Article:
Filling a hole in an image in O(nlogn)

I have a grayscale image (given by a float matrix with values between [0, 1]) with a hole in it (a cluster of pixels/cells with values of -1).


The boundary of the hole as all the cells that are 4-connected to a hole pixel (a pixel with -1 value) (you can read more about pixel connectivity here:

I(v) is the color of the pixel v.

I need the fill the hole using this formula:

Denote the boundary with B. So for each u – hole pixel:

\begin{equation} I(u) = \frac{\Sigma_v{_\in}_B w(u,v) * I(v))}{\Sigma_v{_\in}_B w(u,v)} \end{equation} Where w is some arbitrary weighting function (for example using euclidean distance)

\begin{equation} w(v,u) = \frac{1}{|| u – v||} \end{equation} Denote the number of hole pixels with n, the naive solution will be O(n^2), since for each hole pixel, we sum over all boundary pixels (and the upper bound for the amount of boundary pixels is 4n, of course).

I was told a solution could be achieved in O(nlogn), but I couldn’t think of anything even close to that.

I thought of doing some bitwise operations, but I reached a dead end. I also tried reusing computations, but I couldn’t find any.

Moreover, the way I see it, there’s no avoiding calculating w(u,v) for the n^2 pairs of hole/boundary pixels – which is already more than O(nlogn).

What am I missing? Could you point me at the right direction?


What options are available to a Portable Hole owner?

I am a new DM, trying to understand the magic of the Portable Hole. I’ve read through as many previous posts on Portable Hole shenanigans as I could, but none seem to answer my questions. One of my players has managed to find a Portable Hole, thanks to the random loot tables. He’s familiar with them due to having played earlier versions of D&D. I, having never played these versions, am not as familiar. We find ourselves at odds on just how this item works. In order to keep this post short, I won’t post my interpretation of the rules, though suffice to say I disagree with the following.

  1. The Portable Hole can be opened by two people, holding it open like a sheet.

  2. If even the smallest portion of the cloth is opened, the portal is opened and the character can reach into the extra dimensional space.

  3. The Portable Hole can be thrown upwards, and unfold on its way back down, therefore opening the portal.

Do the rules shed any light on these complicated questions?

Can a portable hole be used on a shield?

If I fixed a portable hole on the front of a large flat shield, looking at the front of the shield, I would see a a 5 foot deep hole. BUT, looking at the shield from behind, would there also be a hole? Would the back be flat and untouched?

Would arrows shot into the hole re-appear 5 feet behind me? Would they just disappear?

I’m sure standing behind the shield, the arrows would not hurt me, as the ground or walls a hole is affixed to are unharmed after the hole is removed, so no permanent damage is done.

From the front, would the hole be limited by the thickness of the shield? Would the hole extend 5 feet back through empty space leaving a hole in my torso?

Would the hole GLUE things into a fixed position behind it? Like an invisible thumbtack made of negative space? Because a hole in a wall opens a space to hide in, crawl through, but how solid are the walls? you cant go sideways inside a hole, but is this because you are in a rock wall, and the unaffected rock is blocking your path? or is the hole itself the unmovable wall? Would there be no resistance, if there was no physical material blocking your path? i.e. COULD an outside object enter hole-space from the side, if there was NOTHING there to block entry?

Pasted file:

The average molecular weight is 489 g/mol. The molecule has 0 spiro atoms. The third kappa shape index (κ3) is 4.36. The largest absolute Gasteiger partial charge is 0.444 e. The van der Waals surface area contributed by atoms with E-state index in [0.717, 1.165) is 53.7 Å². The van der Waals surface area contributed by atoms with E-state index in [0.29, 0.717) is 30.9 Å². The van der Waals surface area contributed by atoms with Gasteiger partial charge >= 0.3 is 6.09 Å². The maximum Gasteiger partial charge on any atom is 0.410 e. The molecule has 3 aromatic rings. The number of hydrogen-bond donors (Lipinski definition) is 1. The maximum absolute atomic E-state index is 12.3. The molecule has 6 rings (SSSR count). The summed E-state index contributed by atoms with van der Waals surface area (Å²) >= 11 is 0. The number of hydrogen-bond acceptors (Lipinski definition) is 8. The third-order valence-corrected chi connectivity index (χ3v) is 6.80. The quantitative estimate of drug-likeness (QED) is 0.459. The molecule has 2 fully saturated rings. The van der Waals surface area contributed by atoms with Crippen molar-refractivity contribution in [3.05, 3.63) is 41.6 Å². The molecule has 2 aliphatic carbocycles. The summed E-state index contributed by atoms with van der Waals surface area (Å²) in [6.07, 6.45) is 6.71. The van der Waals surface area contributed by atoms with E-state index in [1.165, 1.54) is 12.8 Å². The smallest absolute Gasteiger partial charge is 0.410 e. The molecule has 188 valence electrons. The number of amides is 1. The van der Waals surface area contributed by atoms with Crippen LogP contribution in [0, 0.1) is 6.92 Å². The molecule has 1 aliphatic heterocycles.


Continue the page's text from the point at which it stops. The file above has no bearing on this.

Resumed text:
To make positional questions easier, z-dimension is the depth of the upright hole, front to back, and x is shoulder to shoulder, Y-dimension up and down.

If I stood behind the shield (say, 5mm thick?), would the dimensional hole cause me to be separated from my lungs? If so, would they still function on the other plane? Would blood flow cross the threshold in x/y directions unhindered? Would a solid force stop my heart/lungs from oxygenating the rest of my body? Would it continue to work as expected, but just do so invisibly? Would I be “thumbtacked” into position and held, until someone in the front peeled the hole away? Could I come and go from behind the shield at will, because the dimensional adjustment only applies to the front surface of the shield along the x/y axis’ leaving the back unaffected?

How Do You Accurately Price A Portable Hole?

Using the Estimating Magic Item Gold Piece Values table on page 285 of the DMG, how do you accurately price a portable hole on page 264 of the DMG. I am trying to find the accurate pricing formula for a standard portable hole so that I can then just increase the caster level of the item. Currently, a portable hole has plane shift that is a Sor/Wiz Spell of 7th level or a cleric spell of 5th level and a caster level of 12.

I am assuming that they used the level of the creator cut it in half to get the 6-foot diameter of the portable hole; so if you made the hole when at 20th level it would then make the diameter of the hole 10 feet.

What I am trying to figure out truly is a price for the increased manifester level of the same item.

How is the bag of holding in any way preferable to a portable hole?

The Portable Hole creates an extradimensional space that is 6 feet wide in diameter and 10 feet deep. It can be folded to the size of a handkerchief, weighs effectively nothing no matter what is carried in it, and has no weight limit as to what can be put inside of it. It requires one action to spread it on the floor and access it. The description says nothing about being able to damage or cut the hole with typical weapons. Beings in the hole can breathe for 10 minutes before beginning to suffocate, with no mention going towards how many creatures are in the hole.